The Ivory-bill is never seen attacking the corn, or the fruit of the orchards, although it is sometimes observed working upon and chipping off the bark from the belted trees of the newly-cleared plantations. It seldom comes near the ground, but prefers at all times the tops of the tallest trees. Should it, however, discover the half-standing broken shaft of a large dead and rotten tree, it attacks it in such a manner as nearly to demolish it in the course of a few days. I have seen the remains of some of these ancient monarchs of our forests so excavated, and that so singularly, that the tottering fragments of the trunk appeared to be merely supported by the great pile of chips by which its base was surrounded. The strength of this Woodpecker is such, that I have seen it detach pieces of bark seven or eight inches in length at a single blow of its powerful bill, and by beginning at the top branch of a dead tree, tear off the bark, to an extent of twenty or thirty feet, in the course of a few hours, leaping downwards with its body in an upward position, tossing its head to the right and left, or leaning it against the bark to ascertain the precise spot where the grubs were concealed, and immediately after renewing its blows with fresh vigour, all the while sounding its loud notes, as if highly delighted.
This species generally moves in pairs, after the young have left their parents. The female is always the most clamorous and the least shy. Their mutual attachment is, I believe, continued through life. Excepting when digging a hole for the reception of their eggs, these birds seldom, if ever, attack living trees, for any other purpose than that of procuring food, in doing which they destroy the insects that would otherwise prove injurious to the trees.
I have frequently observed the male and female retire to rest for the night, into the same hole in which they had long before reared their young. This generally happens a short time after sunset.
When wounded and brought to the ground, the Ivory-bill immediately makes for the nearest tree, and ascends it with great rapidity and perseverance, until it reaches the top branches, when it squats and hides, generally with great effect. Whilst ascending, it moves spirally round the tree, utters its loud pait, pait, pait, at almost every hop, but becomes silent the moment it reaches a place where it conceives itself secure. They sometimes cling to the bark with their claws so firmly, as to remain cramped to the spot for several hours after death. When taken by the hand, which is rather a hazardous undertaking, they strike with great violence, and inflict very severe wounds with their bill as well as claws, which are extremely sharp and strong. On such occasions, this bird utters a mournful and very piteous cry.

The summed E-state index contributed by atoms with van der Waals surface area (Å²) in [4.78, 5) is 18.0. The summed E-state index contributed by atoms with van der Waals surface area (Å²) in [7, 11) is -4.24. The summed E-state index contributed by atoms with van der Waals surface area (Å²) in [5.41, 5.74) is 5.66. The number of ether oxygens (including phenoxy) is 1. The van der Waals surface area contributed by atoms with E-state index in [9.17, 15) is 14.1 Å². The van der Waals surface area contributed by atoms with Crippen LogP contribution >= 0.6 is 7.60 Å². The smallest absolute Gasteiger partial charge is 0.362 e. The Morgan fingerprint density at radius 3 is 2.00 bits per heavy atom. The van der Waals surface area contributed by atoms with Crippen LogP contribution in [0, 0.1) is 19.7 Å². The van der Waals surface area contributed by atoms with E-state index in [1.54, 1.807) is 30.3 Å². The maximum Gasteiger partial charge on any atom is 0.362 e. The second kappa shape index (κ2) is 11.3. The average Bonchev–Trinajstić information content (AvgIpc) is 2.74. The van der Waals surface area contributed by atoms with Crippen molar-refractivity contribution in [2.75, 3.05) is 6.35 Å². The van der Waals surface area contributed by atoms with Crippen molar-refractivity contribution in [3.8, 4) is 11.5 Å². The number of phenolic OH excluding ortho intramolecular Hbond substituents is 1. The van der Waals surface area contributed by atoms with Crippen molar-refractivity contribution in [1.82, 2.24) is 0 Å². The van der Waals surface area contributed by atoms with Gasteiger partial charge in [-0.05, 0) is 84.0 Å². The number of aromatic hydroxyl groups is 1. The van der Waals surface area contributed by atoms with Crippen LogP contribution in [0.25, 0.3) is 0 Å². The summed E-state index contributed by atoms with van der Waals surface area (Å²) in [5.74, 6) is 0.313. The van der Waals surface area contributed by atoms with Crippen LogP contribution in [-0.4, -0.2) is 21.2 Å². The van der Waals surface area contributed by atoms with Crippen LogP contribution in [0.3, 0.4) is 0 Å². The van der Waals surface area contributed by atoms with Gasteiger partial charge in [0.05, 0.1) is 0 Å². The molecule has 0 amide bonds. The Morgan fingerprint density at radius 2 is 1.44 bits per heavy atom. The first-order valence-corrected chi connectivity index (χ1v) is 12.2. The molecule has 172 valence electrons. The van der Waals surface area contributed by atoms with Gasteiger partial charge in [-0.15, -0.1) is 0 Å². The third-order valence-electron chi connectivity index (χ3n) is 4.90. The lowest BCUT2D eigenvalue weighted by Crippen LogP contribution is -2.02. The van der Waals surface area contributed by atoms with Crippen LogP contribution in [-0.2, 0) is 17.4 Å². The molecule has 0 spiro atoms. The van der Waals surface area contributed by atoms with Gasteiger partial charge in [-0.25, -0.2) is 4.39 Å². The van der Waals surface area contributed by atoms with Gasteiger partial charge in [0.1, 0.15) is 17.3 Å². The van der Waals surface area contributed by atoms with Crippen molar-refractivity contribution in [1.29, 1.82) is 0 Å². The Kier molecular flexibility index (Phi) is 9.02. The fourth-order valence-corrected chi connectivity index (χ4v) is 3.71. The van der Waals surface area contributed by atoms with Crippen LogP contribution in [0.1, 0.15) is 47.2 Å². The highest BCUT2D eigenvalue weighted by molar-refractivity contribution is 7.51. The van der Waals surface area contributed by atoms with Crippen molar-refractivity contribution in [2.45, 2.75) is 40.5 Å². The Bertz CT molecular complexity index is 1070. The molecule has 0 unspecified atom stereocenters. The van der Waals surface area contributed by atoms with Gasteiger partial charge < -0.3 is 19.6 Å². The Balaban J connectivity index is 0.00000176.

Picus principalis, Linn. Syst. Nat. vol. i. p. 173—Lath. Ind. Ornith. vol. i. p. 225.—Ch. Bonaparte, Synops. of Birds of the United States, p. 44.
White-billed Woodpecker, Lath. Synops. vol. ii. p. 553.
Ivory-billed Woodpecker, Picus Principalis, Wils. Amer. Ornith. vol. iv. Pl. 29, Fig. i.
Adult Male. Plate LXVI. Fig. 1.
Bill long, straight, strong, polyhedral, tapering, compressed and truncated at the tip; mandibles nearly equal, both nearly straight in their dorsal outline. Nostrils basal, oval, partly covered by recumbent bristly feathers. Head large. Neck long and slender. Body robust. Feet rather short, robust; tarsus strong, scutellate before, scaly on the sides; two toes before and two behind, the inner hind toe shortest; claws strong, arched, very acute.
Plumage compact, glossy. Feathers of the head elongated and erectile. Wings large, the third and fourth quills longest. Tail long graduated, of twelve tapering stiff feathers worn to a point by being rubbed against the bark of trees.
Bill of an ivory-white, whence the common name of the bird Iris bright yellow. Feet greyish blue. The general colour of the plumage is black, with violet reflections, more glossy above. The feathers of the middle and hind part of the head are of a vivid deep carmine. A broad band of white runs down the neck and back, on either side, commencing narrow under the ear, and terminating with the scapulars. The five outer primaries black, the rest white towards the end, the secondaries wholly white, so that when the wings are closed, the posterior part of the back seems white, although it is in reality black. Lateral tail-feathers with a spot of white near the tip of each web.
Length 21 inches, extent of wings 30; bill along the back 2⅓, along the gap 3; tarsus 2.
Adult Female. Plate LXVI. Fig. 2, 3.
The female resembles the male in colouring, but wants the vivid patch on the crest, which is wholly black.